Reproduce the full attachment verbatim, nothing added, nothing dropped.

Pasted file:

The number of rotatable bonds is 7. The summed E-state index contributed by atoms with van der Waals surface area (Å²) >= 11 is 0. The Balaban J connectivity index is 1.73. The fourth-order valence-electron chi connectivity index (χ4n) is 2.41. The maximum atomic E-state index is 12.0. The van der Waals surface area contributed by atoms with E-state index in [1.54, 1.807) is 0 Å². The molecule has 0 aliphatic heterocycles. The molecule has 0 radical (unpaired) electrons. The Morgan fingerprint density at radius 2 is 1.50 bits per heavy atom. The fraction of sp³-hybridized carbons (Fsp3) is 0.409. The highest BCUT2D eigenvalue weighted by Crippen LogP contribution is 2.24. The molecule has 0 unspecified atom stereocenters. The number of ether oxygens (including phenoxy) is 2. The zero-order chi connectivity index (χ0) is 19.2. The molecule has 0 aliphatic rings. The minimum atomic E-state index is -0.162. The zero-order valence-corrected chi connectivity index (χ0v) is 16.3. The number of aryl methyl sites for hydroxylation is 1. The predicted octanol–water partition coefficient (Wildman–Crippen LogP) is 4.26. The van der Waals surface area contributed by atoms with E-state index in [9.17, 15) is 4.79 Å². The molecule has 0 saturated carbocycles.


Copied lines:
The number of rotatable bonds is 7. The summed E-state index contributed by atoms with van der Waals surface area (Å²) >= 11 is 0. The Balaban J connectivity index is 1.73. The fourth-order valence-electron chi connectivity index (χ4n) is 2.41. The maximum atomic E-state index is 12.0. The van der Waals surface area contributed by atoms with E-state index in [1.54, 1.807) is 0 Å². The molecule has 0 aliphatic heterocycles. The molecule has 0 radical (unpaired) electrons. The Morgan fingerprint density at radius 2 is 1.50 bits per heavy atom. The fraction of sp³-hybridized carbons (Fsp3) is 0.409. The highest BCUT2D eigenvalue weighted by Crippen LogP contribution is 2.24. The molecule has 0 unspecified atom stereocenters. The number of ether oxygens (including phenoxy) is 2. The zero-order chi connectivity index (χ0) is 19.2. The molecule has 0 aliphatic rings. The minimum atomic E-state index is -0.162. The zero-order valence-corrected chi connectivity index (χ0v) is 16.3. The number of aryl methyl sites for hydroxylation is 1. The predicted octanol–water partition coefficient (Wildman–Crippen LogP) is 4.26. The van der Waals surface area contributed by atoms with E-state index in [9.17, 15) is 4.79 Å². The molecule has 0 saturated carbocycles.